Native Thoughts, Change Process and Performance of Star Rated Hotels in Kenya
Gachuru, David K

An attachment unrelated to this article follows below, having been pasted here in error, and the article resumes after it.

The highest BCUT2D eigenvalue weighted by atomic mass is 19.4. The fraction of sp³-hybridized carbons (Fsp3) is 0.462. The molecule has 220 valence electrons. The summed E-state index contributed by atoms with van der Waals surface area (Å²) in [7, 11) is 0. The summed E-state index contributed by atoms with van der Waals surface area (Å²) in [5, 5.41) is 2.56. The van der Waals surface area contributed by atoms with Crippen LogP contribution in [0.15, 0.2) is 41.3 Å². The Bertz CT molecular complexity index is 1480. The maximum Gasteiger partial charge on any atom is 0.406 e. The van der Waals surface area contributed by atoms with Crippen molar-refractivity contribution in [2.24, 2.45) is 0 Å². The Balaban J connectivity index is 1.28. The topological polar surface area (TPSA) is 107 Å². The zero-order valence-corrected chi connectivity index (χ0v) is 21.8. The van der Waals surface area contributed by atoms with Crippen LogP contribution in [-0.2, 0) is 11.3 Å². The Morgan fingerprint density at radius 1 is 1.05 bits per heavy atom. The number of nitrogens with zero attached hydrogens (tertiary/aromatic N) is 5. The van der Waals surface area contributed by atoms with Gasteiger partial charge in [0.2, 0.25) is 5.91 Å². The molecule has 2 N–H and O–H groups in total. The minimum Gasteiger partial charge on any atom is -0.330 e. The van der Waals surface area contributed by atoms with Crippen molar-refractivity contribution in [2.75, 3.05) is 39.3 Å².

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When organizations are established, they endeavour to operate in a manner that meets the needs of their immediate environment. This, notwithstanding, some operate in a manner that can lead to conflict wth the communities in which they operate. However, there is scarce empirical evidence on the relationship between native thoughts - incorporation of local context in organizational strategy - and performance of organizations. This study sought to determine the relationship between native thoughts and performance, and the effect of change process on that relationship. Specifically, it sought to assess the influence of cognition of local geography, local demographics, local culture, local politics and local economic status on performance of star rated hotels in Kenya, and to evaluate the effect of change process on this relationship. A mixed-methods survey of 450 managers from 150 hotels categorized into 3, 4, and 5 star hotels was conducted using structured questionnaires while an interview guide was used to collect data from 12 key informants in the hospitality industry. Quantitative data was analyzed using SPSS software version 26 and null hypotheses tested using binary logistic regression model results. It was found that cognition of local demographics, local economic-status and local geography significantly predicted the odds for performance of rated hotels, while cognition of local culture and local politics did not significantly influence the odds for performance. Further, change process partially and significantly mediated the relationship between native thoughts and performance. Based on these findings, it is concluded that native thoughts significantly influence the organizational performance while change process partially mediate this relationship. It is recommended that the hospitality industry and policy makers take into account the local context in strategic decisions.